“This ecological link is globally recognized and, unfortunately, humans have played a dramatic role in the reduction of both populations,” said Dan McLaughlin, a research coordinator at the institute. “People come from all over the world to see it. ”

Lawrence Niles, a wildlife biologist with the Conserve Wildlife Foundation, conducted research that helped prompt the moratorium in hopes that red-knot numbers would rise as the horseshoe-crab population increased. He believes that Superstorm Sandy could have damaged horseshoe-crab breeding grounds last year, as well, and thinks the ban must stay in effect.

“There’s just too much riding on this,” Niles said.

The ban affects about 36 licensed fishermen who formerly harvested horseshoe crabs by hand and used them as bait for conch and eel, or sold them to biomedical labs that drained their blood for its ability to detect bacterial contaminants in intravenous drugs and vaccines. The Atlantic States Marine Fisheries Commission, formed in 1942 to manage fisheries in 15 states, still allows New Jersey an annual harvest quota of 160,000, but the state forbids the harvesting, and heavy fines are levied on anyone in possession of a horseshoe crab.

Van Drew said that his bill would permit New Jersey fishermen to fill the commission’s quota without marking a return to the 1990s, when millions of crabs were harvested yearly. Both Van Drew and license-holders fear that the commission will allow more crabs to be harvested in Delaware, Maryland and Virginia if New Jersey doesn’t use its quota.

‘It’s liquid gold’

“We’re trying to save the world all by ourselves here in New Jersey, and we’re messing it up,” said Walter Chew, a retired fisherman, as he gazed out upon Bidwell’s Creek, in Cape May County, last week.

In the 1960s, scientists discovered that an enzyme in the horseshoe crab’s blood could help detect potentially fatal bacteria in vaccines. Today, horseshoe-crab blood is used throughout the world for this reason, and there’s a good chance that it kept you safe when you’ve had an injection.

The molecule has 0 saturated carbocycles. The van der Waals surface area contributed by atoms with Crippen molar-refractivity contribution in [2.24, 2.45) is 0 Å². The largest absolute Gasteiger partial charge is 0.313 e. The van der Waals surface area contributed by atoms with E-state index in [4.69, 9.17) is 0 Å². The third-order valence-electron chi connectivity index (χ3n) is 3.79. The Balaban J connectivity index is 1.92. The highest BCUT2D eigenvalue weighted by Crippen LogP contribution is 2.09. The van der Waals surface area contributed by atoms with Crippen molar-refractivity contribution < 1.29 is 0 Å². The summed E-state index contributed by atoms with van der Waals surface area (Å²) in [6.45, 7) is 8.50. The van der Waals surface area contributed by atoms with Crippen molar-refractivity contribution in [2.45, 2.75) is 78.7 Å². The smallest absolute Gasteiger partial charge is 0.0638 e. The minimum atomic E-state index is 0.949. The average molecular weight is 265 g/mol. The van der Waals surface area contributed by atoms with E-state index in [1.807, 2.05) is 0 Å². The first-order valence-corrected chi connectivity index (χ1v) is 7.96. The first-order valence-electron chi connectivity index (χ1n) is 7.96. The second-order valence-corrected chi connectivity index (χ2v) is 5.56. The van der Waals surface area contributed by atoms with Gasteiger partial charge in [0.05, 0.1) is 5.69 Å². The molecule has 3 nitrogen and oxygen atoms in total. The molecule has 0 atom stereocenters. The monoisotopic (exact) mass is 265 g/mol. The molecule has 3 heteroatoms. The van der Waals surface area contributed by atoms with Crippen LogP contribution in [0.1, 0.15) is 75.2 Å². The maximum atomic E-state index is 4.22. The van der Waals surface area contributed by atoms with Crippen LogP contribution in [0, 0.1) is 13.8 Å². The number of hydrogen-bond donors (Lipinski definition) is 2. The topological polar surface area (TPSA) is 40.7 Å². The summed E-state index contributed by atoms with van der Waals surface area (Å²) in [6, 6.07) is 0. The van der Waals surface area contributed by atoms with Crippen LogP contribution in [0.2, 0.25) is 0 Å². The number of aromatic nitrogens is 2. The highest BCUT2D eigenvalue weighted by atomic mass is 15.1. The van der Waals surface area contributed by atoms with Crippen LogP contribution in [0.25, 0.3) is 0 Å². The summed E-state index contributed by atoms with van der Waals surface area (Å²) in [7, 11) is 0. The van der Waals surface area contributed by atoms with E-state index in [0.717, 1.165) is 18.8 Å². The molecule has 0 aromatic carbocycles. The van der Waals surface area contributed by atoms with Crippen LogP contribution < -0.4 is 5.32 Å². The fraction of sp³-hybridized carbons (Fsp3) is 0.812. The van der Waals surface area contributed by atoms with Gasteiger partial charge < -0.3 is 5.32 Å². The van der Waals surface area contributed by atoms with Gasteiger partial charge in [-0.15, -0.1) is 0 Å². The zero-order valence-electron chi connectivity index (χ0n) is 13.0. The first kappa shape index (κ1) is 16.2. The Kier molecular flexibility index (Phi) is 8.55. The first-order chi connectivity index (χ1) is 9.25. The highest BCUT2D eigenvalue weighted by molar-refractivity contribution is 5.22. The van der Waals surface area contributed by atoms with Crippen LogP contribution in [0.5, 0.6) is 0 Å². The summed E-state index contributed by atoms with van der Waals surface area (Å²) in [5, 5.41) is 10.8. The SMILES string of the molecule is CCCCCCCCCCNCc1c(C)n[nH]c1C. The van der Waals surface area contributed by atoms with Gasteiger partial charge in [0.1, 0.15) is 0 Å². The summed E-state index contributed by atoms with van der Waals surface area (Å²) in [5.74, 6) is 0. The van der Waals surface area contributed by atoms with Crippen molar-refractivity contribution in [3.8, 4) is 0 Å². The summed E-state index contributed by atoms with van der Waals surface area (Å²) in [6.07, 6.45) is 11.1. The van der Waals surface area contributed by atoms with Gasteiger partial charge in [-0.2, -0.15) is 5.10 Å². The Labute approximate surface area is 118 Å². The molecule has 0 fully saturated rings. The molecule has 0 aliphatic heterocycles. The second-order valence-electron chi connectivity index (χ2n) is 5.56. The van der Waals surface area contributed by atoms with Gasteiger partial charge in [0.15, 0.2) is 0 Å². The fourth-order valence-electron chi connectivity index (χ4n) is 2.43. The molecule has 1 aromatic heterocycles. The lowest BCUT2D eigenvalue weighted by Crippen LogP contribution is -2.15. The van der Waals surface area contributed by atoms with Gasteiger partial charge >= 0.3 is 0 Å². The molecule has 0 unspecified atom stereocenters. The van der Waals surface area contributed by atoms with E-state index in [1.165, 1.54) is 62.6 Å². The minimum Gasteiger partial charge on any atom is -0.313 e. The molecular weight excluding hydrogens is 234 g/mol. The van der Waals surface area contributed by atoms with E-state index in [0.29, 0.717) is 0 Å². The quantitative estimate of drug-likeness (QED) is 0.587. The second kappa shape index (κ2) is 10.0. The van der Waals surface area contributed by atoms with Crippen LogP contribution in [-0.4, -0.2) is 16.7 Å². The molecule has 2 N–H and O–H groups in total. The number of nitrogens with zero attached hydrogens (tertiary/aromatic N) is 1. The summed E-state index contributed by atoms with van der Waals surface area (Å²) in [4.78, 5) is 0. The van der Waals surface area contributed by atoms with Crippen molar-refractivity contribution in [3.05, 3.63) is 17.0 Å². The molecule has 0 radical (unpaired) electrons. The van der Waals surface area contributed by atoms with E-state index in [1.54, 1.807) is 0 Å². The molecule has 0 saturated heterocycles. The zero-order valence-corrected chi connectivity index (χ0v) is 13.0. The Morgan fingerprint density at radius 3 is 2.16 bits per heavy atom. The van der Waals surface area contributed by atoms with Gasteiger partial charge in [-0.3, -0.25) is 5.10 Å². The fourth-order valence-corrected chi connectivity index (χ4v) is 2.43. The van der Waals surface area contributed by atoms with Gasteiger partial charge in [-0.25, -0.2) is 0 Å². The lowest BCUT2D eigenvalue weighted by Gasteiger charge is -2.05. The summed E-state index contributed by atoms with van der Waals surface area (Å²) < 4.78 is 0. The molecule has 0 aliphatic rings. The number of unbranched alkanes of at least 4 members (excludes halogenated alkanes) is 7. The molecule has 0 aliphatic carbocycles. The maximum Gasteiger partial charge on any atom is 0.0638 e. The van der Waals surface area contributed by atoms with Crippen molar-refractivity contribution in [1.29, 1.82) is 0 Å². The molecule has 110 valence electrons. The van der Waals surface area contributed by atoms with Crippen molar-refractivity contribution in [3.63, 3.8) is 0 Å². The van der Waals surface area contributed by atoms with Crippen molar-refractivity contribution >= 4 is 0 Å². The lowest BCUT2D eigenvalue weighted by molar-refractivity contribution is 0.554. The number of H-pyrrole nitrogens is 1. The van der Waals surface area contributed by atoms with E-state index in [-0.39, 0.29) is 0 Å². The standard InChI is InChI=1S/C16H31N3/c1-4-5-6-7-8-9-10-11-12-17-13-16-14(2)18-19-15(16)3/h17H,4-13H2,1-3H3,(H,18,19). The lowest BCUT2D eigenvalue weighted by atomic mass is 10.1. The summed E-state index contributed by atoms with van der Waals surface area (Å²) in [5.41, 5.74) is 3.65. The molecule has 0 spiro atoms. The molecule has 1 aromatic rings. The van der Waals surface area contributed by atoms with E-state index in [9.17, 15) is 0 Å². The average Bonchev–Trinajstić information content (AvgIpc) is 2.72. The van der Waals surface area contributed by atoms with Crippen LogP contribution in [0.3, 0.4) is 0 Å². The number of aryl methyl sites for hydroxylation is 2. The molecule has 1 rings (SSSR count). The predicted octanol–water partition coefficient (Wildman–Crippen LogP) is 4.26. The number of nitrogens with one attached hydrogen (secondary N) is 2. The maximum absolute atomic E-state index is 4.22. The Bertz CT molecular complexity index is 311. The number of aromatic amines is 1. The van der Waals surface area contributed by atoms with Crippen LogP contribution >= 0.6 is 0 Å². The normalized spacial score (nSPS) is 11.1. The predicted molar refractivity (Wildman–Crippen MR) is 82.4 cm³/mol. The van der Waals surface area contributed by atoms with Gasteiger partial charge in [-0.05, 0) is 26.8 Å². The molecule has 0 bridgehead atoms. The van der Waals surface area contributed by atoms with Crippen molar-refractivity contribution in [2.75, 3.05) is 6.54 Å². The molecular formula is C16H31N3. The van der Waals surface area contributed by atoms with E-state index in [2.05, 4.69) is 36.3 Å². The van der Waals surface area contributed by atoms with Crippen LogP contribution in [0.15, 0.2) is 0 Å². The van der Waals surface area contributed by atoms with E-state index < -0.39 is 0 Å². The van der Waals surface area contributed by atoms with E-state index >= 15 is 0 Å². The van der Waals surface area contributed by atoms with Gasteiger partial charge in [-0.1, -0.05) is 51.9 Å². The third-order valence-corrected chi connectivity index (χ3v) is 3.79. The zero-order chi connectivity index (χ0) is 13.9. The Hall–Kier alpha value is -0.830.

“It’s liquid gold,” Chew said.

Limuli Labs, in Cape May County, has New Jersey’s only scientific permit to harvest horseshoe crabs for their blood. The Daily News was unable to contact anyone at Limuli labs for comment, and other laboratories that bleed horseshoe crabs in the United States declined to comment. The industry often claims that as little as 10 percent of the harvested crabs die from the bleeding, but Niles said that little is known about the medical harvest, and he believes that the mortality rate is higher.

“The bleeders are killing more crabs than they say, more than 10 to 15 percent, and nobody knows what they’re doing, because they don’t have to share their data with scientists,” Niles said.

“They’re making huge amounts of money. ”

Both Van Drew and Niles said that they’ve been mischaracterized by those who disagree with them. Environmental groups have questioned Van Drew’s motivations, and fishermen have questioned Niles’ science.

“There’s this pretense that I don’t care and the environmentalists don’t care about fishermen, but the seafood industry in Cape May is making money hand over fist,” said Niles. “The corporations, not the people. ”

For his part, Van Drew said he’s got nothing to gain politically by advocating for three dozen fishermen who want to harvest horseshoe crabs again.

“I obviously want to save the birds and obviously treasure the horseshoe crabs,” he said. “I’m not some madman that wants a species to go extinct. “